Drafting and negotiation of license agreements
After many investments in research and development and in intellectual property, you have finally obtained a patent. You should be aware that it is then possible to make these investments profitable by valuating your patent, for example by granting a use license to a third party.
The patent is a valuable asset
Your patent gives you a monopoly of exploitation of your invention, for a maximum period of 20 years from the date of filing of the application. This is a competitive advantage since during this period, no one is allowed to manufacture or market your creation without your authorization. You will therefore be the only one able to do so, unless you plan to sign a license agreement with another company.
What needs does the license agreement meet?
Considering an operating license for its patents and other intellectual property rights is a relevant strategy since it makes it possible to generate income through the royalties paid by the contracting party.
This can also be helpful in the event that the patent owner does not have the industrial, commercial or financial capabilities to exploit their invention, but also if the invention is not related to their main activity and they simply want to bring it to life through a third party without investing themselves in new processes.
The license agreement is a contract that deals with the question of the exploitation of these rights, whatever they are: patent, trademark, design, software, know-how, etc. throughout their lifetime.
Drafting and negotiating license agreements
Many types of contracts are available in terms of intellectual property and participate in the life of your company.
The license agreement is one of them and, as Intellectual Property Attorneys, we are qualified to accompany you in all the stages: negotiation of the terms of the contracts with your partners or opponents, drafting of an adapted license agreement, follow-up of the agreement as well as watching its proper execution.
What is a license?
By signing such contract, the holder of an intellectual property right gives a third party (licensee) the right to use this IP right in whole or in part. The licensee may therefore use the intellectual property right of the owner to carry out their activity. In return, the licensee will pay the owner of the IP right a financial compensation.
This may be a license to manufacture, market, use, etc.
The content of the license agreement
In order to effectively protect the parties and ensure proper commercial exchanges with your partner, a license agreement must include several essential information, such as:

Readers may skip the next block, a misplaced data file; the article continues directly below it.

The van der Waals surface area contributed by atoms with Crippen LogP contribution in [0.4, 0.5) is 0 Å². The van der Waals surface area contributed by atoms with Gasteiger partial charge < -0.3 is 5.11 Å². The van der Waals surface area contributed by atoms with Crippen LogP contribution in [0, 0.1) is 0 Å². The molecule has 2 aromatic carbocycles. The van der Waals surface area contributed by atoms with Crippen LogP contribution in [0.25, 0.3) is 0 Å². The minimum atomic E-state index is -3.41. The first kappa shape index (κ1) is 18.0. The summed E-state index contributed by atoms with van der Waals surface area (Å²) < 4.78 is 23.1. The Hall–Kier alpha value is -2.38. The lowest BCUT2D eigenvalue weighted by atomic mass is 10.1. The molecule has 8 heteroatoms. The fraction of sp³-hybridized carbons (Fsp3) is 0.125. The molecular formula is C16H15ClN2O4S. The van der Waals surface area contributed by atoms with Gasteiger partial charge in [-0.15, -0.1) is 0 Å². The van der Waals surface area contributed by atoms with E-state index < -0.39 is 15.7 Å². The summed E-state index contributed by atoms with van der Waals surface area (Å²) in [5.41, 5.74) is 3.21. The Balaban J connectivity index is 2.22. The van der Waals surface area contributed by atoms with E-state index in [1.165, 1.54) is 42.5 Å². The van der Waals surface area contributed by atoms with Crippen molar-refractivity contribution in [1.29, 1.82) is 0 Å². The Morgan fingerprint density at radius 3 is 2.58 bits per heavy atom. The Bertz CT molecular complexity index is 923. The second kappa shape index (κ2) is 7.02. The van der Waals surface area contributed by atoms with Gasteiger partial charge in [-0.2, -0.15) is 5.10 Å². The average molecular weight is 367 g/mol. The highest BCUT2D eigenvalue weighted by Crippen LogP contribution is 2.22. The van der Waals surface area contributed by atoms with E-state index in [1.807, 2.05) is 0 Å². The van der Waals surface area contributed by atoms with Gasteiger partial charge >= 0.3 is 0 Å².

- The identification of the parties ;
- The precise designation of the granted rights: is it a patent, a trademark? Is there a transmission of know-how and methods together with the license?
- Whether or not the license is exclusive. In the event of an exclusive license, only the licensee will have the right to exploit the patent. If, on the contrary, the license is not exclusive, there may be several possible licensees of the same patent in the same domain or territory. More advantageous for the licensee which will encounter fewer competition, exclusivity makes it possible to negotiate higher entry fees.
- The territory concerned: in cases where the licensee is not able to cover the entire territory covered by the patent, for example, it may be interesting to grant a new license to a company based on other areas of interest. This is why it is important to clearly define the geographical scope of each contract and thus avoid future conflicts related to territories and exclusivities.
- The financial compensation (or remuneration, royalties): the amount of the royalty, methods of calculation and terms of payment should be included in the contract. This can be, for example, a percentage of the turnover coming from the exploitation of the patent or a flat fee corresponding to an estimate of the turnover.
- The confidentiality clause: it will limit the dissemination of confidential information to third parties;
- The duration of the license and its possible renewal;
- The terms of termination;
- The obligations of the parties.
Of course, it is strongly recommended to make any contract in writing. Brandon IP’s experts are at your side to advise and assist you in all these steps and in the negotiations that lead to a balanced agreement that has better chances to last.
In addition to our expertise in intellectual property, we rely on our knowledge of contract law, tax law, competition law, respect for privacy and personal data.
Do not hesitate to contact us for any information you need regarding your license agreements.
- Drafting, filing and defending a patent
- Challenges of value creation with your intellectual property
- Economic valuation: sell your rights or search for licensees